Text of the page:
“Tips” Campaign helps over 100,000 people to quit smoking.

As a result of the Center for Disease Control and Prevention’s (CDC) national advertising campaign called “Tips from Former Smokers,” 100,000 smokers successfully quit smoking and 1.6 million more smokers attempted to quit smoking, according to the medical journal The Lancet. This was the first federally funded national media campaign that focused on reducing the number of people who smoke by portraying individuals living with smoking related diseases such as chronic obstructive pulmonary disease, amputations from Buerger’s disease, throat cancer, heart attack and asthma. This was a new and innovative way of getting people to quit smoking because usually, these type of media campaigns focus on how smoking can lead to death and not how it impacts the quality of life.

The ads gave me a chilling effect from watching the traumatic health consequences people who smoke can endure. The CDC gathered feedback from smokers and found that an increase in awareness of the negative impact smoking has on their quality of life is more effective at motivating people to quit smoking than focusing on death.

Funding for the “Tips” campaign came from the Prevention and Public Health fund, a funding source that was created as a result of the Affordable Care Act. The campaign lasted only 3 months and cost $54 million dollars. This is less than 0.7% of the 8.8 billion the tobacco industry spends each year marketing their deadly products. Based on the effectiveness of this campaign, there is no doubt that the 54 million dollars was a well spent investment in helping reduce the number of people who smoke and saving lives. As a matter of fact, the former smokers that were an outcome of the “Tips” campaign added more than a third of a million years of life to the U.S. population.

The success of the “Tips” campaign is telling of the importance of the Prevention and Public Health Fund to continue to improve health and reduce health care costs in the U.S through its funding of media campaigns that evoke strong emotions and portray real health consequences that smoking can be attributed to.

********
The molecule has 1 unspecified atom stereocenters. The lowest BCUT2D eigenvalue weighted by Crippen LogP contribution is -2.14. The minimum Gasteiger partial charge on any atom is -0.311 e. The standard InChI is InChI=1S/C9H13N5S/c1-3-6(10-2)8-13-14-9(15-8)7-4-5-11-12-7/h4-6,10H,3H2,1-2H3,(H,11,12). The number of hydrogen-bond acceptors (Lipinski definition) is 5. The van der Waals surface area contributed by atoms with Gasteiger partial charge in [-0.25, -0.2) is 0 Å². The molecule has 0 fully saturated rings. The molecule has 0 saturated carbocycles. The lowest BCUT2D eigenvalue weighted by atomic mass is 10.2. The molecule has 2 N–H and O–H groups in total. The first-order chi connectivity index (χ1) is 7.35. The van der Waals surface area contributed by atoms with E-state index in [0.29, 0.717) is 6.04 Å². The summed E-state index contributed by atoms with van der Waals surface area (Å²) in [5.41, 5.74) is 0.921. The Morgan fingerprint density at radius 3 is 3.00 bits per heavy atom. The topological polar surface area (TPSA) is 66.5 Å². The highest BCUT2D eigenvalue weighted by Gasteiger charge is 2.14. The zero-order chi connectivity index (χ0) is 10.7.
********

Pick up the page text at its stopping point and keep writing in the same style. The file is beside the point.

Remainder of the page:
The “Tips” campaign also calls attention to the fact that many people who smoke want to quit but may need additional attempts before they are successful. The American Lung Association has launched its “Quitter in You” campaign to assist these individuals. The purpose of the campaign is to reassure people who are trying to quit that their previous quit attempts are not failures, but instead opportunities to learn more about the “quitter” in them. More information on this campaign can be found at http://www.quitterinyou.org/.

As a nation, there have been great strides to reduce tobacco use and tobacco related disease. Unfortunately, there are still over 400,000 Americans a year whose lives are lost due to tobacco use. But these lives can be saved if we continue to implement effective strategies, such as the “Tips” advertising campaign that give smokers a dose of reality on what their lives will be like if they continue smoking.

-Marlene Gomez

 

4 Comments

  1. Terrie @onlineusadoctors
    Posted Oct 3, 2013 at 4:12 am | Permalink

    Thanks for Sharing information and sponsoring this campaign, addiction of smoking in people is now becoming very common just because poor awareness about smoking disorders. It’s good to took up an important step for people health and awareness. Thanks!!

  2. Posted Oct 3, 2013 at 8:49 am | Permalink

    Thank you, Terrie! We are always trying to shed the light on the dangers of tobacco and the CDC Tips campaign definitely achieved that.

  3. Kath McLean
    Posted Oct 22, 2013 at 5:31 pm | Permalink

    A similar campaign should be taken up in Canada! Our statistics still show the prevalence of new young smokers….

    We didn’t know or understand the health consequences in the ’60s or even ’70s, but there is NO ignorance excuse anymore.

    Older smokers are now quitting because various health consequences have now finally hit them, or others close to them.

    Media campaigns emphasizing ‘living’ with health problems due to smoking may have the ‘shock value’ needed to get the younger smokers to quit sooner.

    Smokers who are really ready to quit smoking can get more information at AreYouReallyReadyToQuitSmoking.com

  4. Chiran
    Posted Nov 8, 2013 at 8:03 pm | Permalink

    EFT is a good system.

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